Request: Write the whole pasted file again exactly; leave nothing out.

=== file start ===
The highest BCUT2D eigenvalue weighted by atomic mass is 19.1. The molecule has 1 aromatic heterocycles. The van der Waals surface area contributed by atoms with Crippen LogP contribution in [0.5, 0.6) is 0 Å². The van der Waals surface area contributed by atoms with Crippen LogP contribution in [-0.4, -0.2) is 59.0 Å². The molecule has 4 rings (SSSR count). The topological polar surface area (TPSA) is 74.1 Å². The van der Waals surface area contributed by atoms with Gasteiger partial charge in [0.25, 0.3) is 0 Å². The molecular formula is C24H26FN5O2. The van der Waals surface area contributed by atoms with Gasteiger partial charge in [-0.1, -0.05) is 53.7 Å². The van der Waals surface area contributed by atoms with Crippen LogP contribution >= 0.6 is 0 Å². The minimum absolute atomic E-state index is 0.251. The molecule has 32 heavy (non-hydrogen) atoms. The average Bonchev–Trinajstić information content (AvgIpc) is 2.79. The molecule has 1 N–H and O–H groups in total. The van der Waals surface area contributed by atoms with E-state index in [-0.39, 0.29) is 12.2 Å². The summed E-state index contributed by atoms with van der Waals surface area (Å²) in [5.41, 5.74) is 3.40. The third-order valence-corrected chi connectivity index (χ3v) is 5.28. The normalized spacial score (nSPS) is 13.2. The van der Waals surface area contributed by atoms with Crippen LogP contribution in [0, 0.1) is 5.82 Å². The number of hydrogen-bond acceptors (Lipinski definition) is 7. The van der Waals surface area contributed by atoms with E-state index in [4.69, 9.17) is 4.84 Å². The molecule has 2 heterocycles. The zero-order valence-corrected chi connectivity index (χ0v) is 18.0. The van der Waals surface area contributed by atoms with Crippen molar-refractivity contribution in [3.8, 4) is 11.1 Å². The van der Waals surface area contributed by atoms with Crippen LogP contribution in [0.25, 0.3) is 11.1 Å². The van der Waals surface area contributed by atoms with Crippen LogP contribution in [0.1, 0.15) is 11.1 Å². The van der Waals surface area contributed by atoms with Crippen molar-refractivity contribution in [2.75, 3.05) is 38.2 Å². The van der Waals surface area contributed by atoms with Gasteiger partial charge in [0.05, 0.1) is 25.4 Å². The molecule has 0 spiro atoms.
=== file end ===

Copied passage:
The highest BCUT2D eigenvalue weighted by atomic mass is 19.1. The molecule has 1 aromatic heterocycles. The van der Waals surface area contributed by atoms with Crippen LogP contribution in [0.5, 0.6) is 0 Å². The van der Waals surface area contributed by atoms with Crippen LogP contribution in [-0.4, -0.2) is 59.0 Å². The molecule has 4 rings (SSSR count). The topological polar surface area (TPSA) is 74.1 Å². The van der Waals surface area contributed by atoms with Gasteiger partial charge in [0.25, 0.3) is 0 Å². The molecular formula is C24H26FN5O2. The van der Waals surface area contributed by atoms with Gasteiger partial charge in [-0.1, -0.05) is 53.7 Å². The van der Waals surface area contributed by atoms with Crippen LogP contribution >= 0.6 is 0 Å². The minimum absolute atomic E-state index is 0.251. The molecule has 32 heavy (non-hydrogen) atoms. The average Bonchev–Trinajstić information content (AvgIpc) is 2.79. The molecule has 1 N–H and O–H groups in total. The van der Waals surface area contributed by atoms with E-state index in [-0.39, 0.29) is 12.2 Å². The summed E-state index contributed by atoms with van der Waals surface area (Å²) in [5.41, 5.74) is 3.40. The third-order valence-corrected chi connectivity index (χ3v) is 5.28. The normalized spacial score (nSPS) is 13.2. The van der Waals surface area contributed by atoms with Crippen LogP contribution in [0, 0.1) is 5.82 Å². The number of hydrogen-bond acceptors (Lipinski definition) is 7. The van der Waals surface area contributed by atoms with E-state index in [4.69, 9.17) is 4.84 Å². The molecule has 2 heterocycles. The zero-order valence-corrected chi connectivity index (χ0v) is 18.0. The van der Waals surface area contributed by atoms with Crippen molar-refractivity contribution in [3.8, 4) is 11.1 Å². The van der Waals surface area contributed by atoms with Crippen LogP contribution in [0.25, 0.3) is 11.1 Å². The van der Waals surface area contributed by atoms with Crippen LogP contribution in [0.1, 0.15) is 11.1 Å². The van der Waals surface area contributed by atoms with Crippen molar-refractivity contribution in [2.75, 3.05) is 38.2 Å². The van der Waals surface area contributed by atoms with Gasteiger partial charge in [0.05, 0.1) is 25.4 Å². The molecule has 0 spiro atoms.